It’s been awhile now and you keep grilling that copper-toned brother five rows in front of you. You know dude is real with the bars, but you’re scratching your head at the way he plays the cut all low key. This can’t be the same cat who melts mics like glaciers under a globally warmed sky. Look at him in his dress vest and crispy clean Uptowns. He’s too cool for that.
The master of ceremony calls him up to the stage. He’s dapping up heads two and three at a time, and more than a few cute bitties hawk-eye him on his way up. But hold up. While all this is going on, he’s transforming, Voltron-style. The beat drops and dude clutches the mic. He starts to spit. That’s when you realize that you’ve just been Ginsu-knifed up by a quiet riot.
If ever there was an artist to stylishly straddle the line between pop and poetry, it’s most def Angelo. The nineteen-year old rapper can bounce from naughty to knowledge like a Porsche from 0 to 60. As he preps Hip-Hop for his debut EP Breakfast of a Champion, a mesh of fashionista beats and balladeer bars, the game would be hard-pressed to overlook this brewing of a perfect storm.
So where exactly is this cornrowed Romeo going? That’s easy: wherever the limelight takes him. After all, how many folks can say they rocked the stage at both Radio City Music Hall and Madison Square Garden before their twentieth birthday? Not many. This young buccaneer has both the experience and the firm handshake to back it up.
Born October 9, 1991 to Jamaican and Italian parents, Angelo Pancrazio Gulotta grew up in Bloomington, California, a hop, skip, and a jump from the boardwalks and big screens of Hollywood. Angelo himself caught the acting bug at the tender age of four, sharing camera time with the likes of Chris Rock and Nicole Kidman. But Hip-Hop would ultimately snatch this young whipper-snapper away before his ninth birthday. From his early stages freestyling in front of the bathroom mirror, Angelo didn’t take long to become the main lyricist of local trio 3 Shades Deep while hosting his own radio show on the nationally syndicated X Radio Biz.
Yet, as much as Angelo was stepping his bar game, these forays were just quiet rumblings. What better place to unleash the riot than Brooklyn, the mecca of Hip-Hop? This is the planet where ACGs stomp drum machine rhythms and where during any given rush hour, someone is spitting a hot sixteen on a subway platform.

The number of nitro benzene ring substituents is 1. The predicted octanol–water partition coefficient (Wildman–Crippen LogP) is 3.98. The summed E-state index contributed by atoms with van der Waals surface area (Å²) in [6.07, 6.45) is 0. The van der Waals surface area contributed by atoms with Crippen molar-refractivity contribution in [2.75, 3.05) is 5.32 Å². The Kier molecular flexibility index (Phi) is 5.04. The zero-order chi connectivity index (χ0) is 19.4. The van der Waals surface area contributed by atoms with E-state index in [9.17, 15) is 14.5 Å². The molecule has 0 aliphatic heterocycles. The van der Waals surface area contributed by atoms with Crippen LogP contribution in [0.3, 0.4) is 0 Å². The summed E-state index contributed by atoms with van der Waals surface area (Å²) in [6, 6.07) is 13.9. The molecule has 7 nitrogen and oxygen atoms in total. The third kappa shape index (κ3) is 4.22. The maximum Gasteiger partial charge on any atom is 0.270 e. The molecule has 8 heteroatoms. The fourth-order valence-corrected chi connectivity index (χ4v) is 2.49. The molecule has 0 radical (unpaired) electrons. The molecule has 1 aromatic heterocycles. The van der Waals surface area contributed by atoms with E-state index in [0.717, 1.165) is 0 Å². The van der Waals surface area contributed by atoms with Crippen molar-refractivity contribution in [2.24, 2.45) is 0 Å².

So, midway through high school, Angelo didn’t just move to Brooklyn, he proclaimed himself borough royalty. His freestyle, “Prince of Brooklyn”, laced over Mos Def’s “Oh No” instrumental, attracted a hive of believers. Among them was producer 88 Keys (Mos Def, Talib Kweli, Macy Gray, Musiq Soulchild), who hooked up with Angelo for the ever-prophetic track “Success”.
Anyone who has witnessed a riot is familiar with its preceding snowball effect. There might be a slight calm before things pop off, but you can pretty much see it coming like a stampede over the horizon. On each of the tracks on the Breakfast of a Champion EP is a young man, who despite breaking bread with the best of them, is still hungry. The epic “Colors of Love” brought him all the way down to Radio City Music Hall, where he performed for Michelle Williams of Destiny’s Child at the Teen Idol Extravaganza. And, just when it seemed like a dream pinch was looming, Angelo was selected to film a Public Service Announcement commercial for Madison Square Garden’s Garden of Dreams Foundation, a commercial that still airs on MSG TV today. Everywhere his Nikes tread, opportunity does not lag far behind.
But the Breakfast of a Champion EP isn’t just about industry validation. That, Angelo already has plenty of. Grammy-winning producers Cool and Dre, for one, heard the EP’s first single “Carousel” and were smitten. As for the follow-up track “Boy Meets Girl” produced by Kajmire Royale (Bow Wow, Hell Rell, JR Writer), the 30,000 downloads and 60,000 youtube views speak for themselves. The EP even has a barn-burning track he did with Lincoln Height’s star Mishon, “Get It”, that has dj booth written all over it.
Plus, let’s not forget that poster boy allure of his. Though Angelo is highly aware of his magnetic pull with the females, he does not depend on it. His shit can thump from cookout to coffeehouse and not lose anything in between. That’s especially important in today’s climate where artists are either for the club or for the conscience. You don’t have to be a true fan to appreciate someone who could jump on Lloyd’s “Party Girl” Remix and use the poetic phrase “a temptress in a lustful cinema”. That’s the best of the both worlds. Angelo himself puts it best, "I want my music career to show listeners how diverse my musical taste is. My career is definitely representing diversity, in today's society everything has to fit a particular category and that's not how I want to create music. I do what I feel and what comes natural. To me, music does not have any boundaries, it's either accepted or not."
It’s a gradual grind, but trust, an industry shake-up is on the verge. While the radio regurgitates pop hits from sun up to sun down, Angelo spends his days quietly beefing up his portfolio in anticipation of that moment he can wreak havoc on the game. He’s sewing up the college market, having recently been featured on CUNY ASAP’s promotional video and on Christmas Eve, he opened up for Miguel at Club Oceania in Manhattan. He later went on to end the year with a smash, winning Middle Child Promotion’s Artist Under the Radar for 2010.
With all this gumbo stirring, 2011 teems with prospects galore. Beware, Cali. Watch out, NY. Angelo is in town and there’s a riot going on.